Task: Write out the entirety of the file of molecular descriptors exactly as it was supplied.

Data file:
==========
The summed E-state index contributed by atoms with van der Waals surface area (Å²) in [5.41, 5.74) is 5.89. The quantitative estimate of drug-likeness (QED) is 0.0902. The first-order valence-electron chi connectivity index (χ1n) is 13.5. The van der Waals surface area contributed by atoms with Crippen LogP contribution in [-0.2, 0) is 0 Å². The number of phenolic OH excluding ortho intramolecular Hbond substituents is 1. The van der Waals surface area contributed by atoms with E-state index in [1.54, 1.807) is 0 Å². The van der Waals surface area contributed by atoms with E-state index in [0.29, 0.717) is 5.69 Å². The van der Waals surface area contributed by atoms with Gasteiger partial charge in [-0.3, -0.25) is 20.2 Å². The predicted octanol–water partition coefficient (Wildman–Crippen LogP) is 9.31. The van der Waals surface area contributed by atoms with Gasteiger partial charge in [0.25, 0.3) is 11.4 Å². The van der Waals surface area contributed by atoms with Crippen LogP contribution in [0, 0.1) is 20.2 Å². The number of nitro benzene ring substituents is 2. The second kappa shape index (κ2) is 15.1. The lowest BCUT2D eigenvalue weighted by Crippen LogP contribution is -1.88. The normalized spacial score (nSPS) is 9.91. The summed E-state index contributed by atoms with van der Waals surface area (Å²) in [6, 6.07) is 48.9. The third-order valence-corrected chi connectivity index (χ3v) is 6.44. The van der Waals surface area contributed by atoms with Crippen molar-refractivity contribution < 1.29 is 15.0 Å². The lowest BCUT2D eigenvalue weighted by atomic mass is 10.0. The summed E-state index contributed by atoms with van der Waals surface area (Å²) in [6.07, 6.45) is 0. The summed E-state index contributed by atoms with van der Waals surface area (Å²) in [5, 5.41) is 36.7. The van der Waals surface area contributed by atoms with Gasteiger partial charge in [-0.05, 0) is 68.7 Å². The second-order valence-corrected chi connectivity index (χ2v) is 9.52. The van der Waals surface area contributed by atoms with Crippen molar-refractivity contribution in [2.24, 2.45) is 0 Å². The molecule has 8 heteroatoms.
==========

The summed E-state index contributed by atoms with van der Waals surface area (Å²) in [5.41, 5.74) is 5.89. The quantitative estimate of drug-likeness (QED) is 0.0902. The first-order valence-electron chi connectivity index (χ1n) is 13.5. The van der Waals surface area contributed by atoms with Crippen LogP contribution in [-0.2, 0) is 0 Å². The number of phenolic OH excluding ortho intramolecular Hbond substituents is 1. The van der Waals surface area contributed by atoms with E-state index in [1.54, 1.807) is 0 Å². The van der Waals surface area contributed by atoms with E-state index in [0.29, 0.717) is 5.69 Å². The van der Waals surface area contributed by atoms with Gasteiger partial charge in [-0.3, -0.25) is 20.2 Å². The predicted octanol–water partition coefficient (Wildman–Crippen LogP) is 9.31. The van der Waals surface area contributed by atoms with Gasteiger partial charge in [0.25, 0.3) is 11.4 Å². The van der Waals surface area contributed by atoms with Crippen LogP contribution in [0, 0.1) is 20.2 Å². The number of nitro benzene ring substituents is 2. The second kappa shape index (κ2) is 15.1. The lowest BCUT2D eigenvalue weighted by Crippen LogP contribution is -1.88. The normalized spacial score (nSPS) is 9.91. The summed E-state index contributed by atoms with van der Waals surface area (Å²) in [6, 6.07) is 48.9. The third-order valence-corrected chi connectivity index (χ3v) is 6.44. The van der Waals surface area contributed by atoms with Crippen molar-refractivity contribution < 1.29 is 15.0 Å². The lowest BCUT2D eigenvalue weighted by atomic mass is 10.0. The summed E-state index contributed by atoms with van der Waals surface area (Å²) in [6.07, 6.45) is 0. The summed E-state index contributed by atoms with van der Waals surface area (Å²) in [5, 5.41) is 36.7. The van der Waals surface area contributed by atoms with Gasteiger partial charge in [-0.05, 0) is 68.7 Å². The second-order valence-corrected chi connectivity index (χ2v) is 9.52. The van der Waals surface area contributed by atoms with Crippen molar-refractivity contribution in [2.24, 2.45) is 0 Å². The molecule has 8 heteroatoms.